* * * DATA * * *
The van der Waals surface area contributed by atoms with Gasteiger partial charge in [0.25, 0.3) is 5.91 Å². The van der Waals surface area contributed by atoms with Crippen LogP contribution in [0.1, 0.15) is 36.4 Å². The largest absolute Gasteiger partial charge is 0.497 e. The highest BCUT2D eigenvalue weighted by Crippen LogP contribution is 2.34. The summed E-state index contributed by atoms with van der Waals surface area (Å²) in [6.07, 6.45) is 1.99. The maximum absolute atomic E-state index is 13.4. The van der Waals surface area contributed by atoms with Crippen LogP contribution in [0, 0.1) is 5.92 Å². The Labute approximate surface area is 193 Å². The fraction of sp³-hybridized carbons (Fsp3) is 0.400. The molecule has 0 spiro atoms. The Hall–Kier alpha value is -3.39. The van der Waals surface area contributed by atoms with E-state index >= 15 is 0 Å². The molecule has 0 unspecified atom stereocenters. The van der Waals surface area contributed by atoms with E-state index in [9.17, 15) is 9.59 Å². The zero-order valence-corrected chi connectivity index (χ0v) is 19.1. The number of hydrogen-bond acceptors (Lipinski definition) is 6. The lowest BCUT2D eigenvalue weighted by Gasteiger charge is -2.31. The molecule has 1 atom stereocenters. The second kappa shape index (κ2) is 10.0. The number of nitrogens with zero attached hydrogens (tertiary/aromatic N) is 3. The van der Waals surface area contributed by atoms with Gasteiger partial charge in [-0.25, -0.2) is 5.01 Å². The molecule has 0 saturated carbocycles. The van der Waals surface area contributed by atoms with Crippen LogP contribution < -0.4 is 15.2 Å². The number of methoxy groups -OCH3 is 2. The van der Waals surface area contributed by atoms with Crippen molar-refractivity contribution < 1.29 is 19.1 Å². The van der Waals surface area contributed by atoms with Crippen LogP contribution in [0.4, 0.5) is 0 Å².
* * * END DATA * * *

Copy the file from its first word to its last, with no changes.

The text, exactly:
The van der Waals surface area contributed by atoms with Gasteiger partial charge in [0.25, 0.3) is 5.91 Å². The van der Waals surface area contributed by atoms with Crippen LogP contribution in [0.1, 0.15) is 36.4 Å². The largest absolute Gasteiger partial charge is 0.497 e. The highest BCUT2D eigenvalue weighted by Crippen LogP contribution is 2.34. The summed E-state index contributed by atoms with van der Waals surface area (Å²) in [6.07, 6.45) is 1.99. The maximum absolute atomic E-state index is 13.4. The van der Waals surface area contributed by atoms with Crippen LogP contribution in [0, 0.1) is 5.92 Å². The Labute approximate surface area is 193 Å². The fraction of sp³-hybridized carbons (Fsp3) is 0.400. The molecule has 0 spiro atoms. The Hall–Kier alpha value is -3.39. The van der Waals surface area contributed by atoms with E-state index >= 15 is 0 Å². The molecule has 0 unspecified atom stereocenters. The van der Waals surface area contributed by atoms with E-state index in [9.17, 15) is 9.59 Å². The zero-order valence-corrected chi connectivity index (χ0v) is 19.1. The number of hydrogen-bond acceptors (Lipinski definition) is 6. The lowest BCUT2D eigenvalue weighted by Gasteiger charge is -2.31. The molecule has 1 atom stereocenters. The second kappa shape index (κ2) is 10.0. The number of nitrogens with zero attached hydrogens (tertiary/aromatic N) is 3. The van der Waals surface area contributed by atoms with Gasteiger partial charge in [-0.25, -0.2) is 5.01 Å². The molecule has 0 saturated carbocycles. The van der Waals surface area contributed by atoms with Crippen LogP contribution < -0.4 is 15.2 Å². The number of methoxy groups -OCH3 is 2. The van der Waals surface area contributed by atoms with Crippen molar-refractivity contribution < 1.29 is 19.1 Å². The van der Waals surface area contributed by atoms with Crippen LogP contribution in [0.4, 0.5) is 0 Å².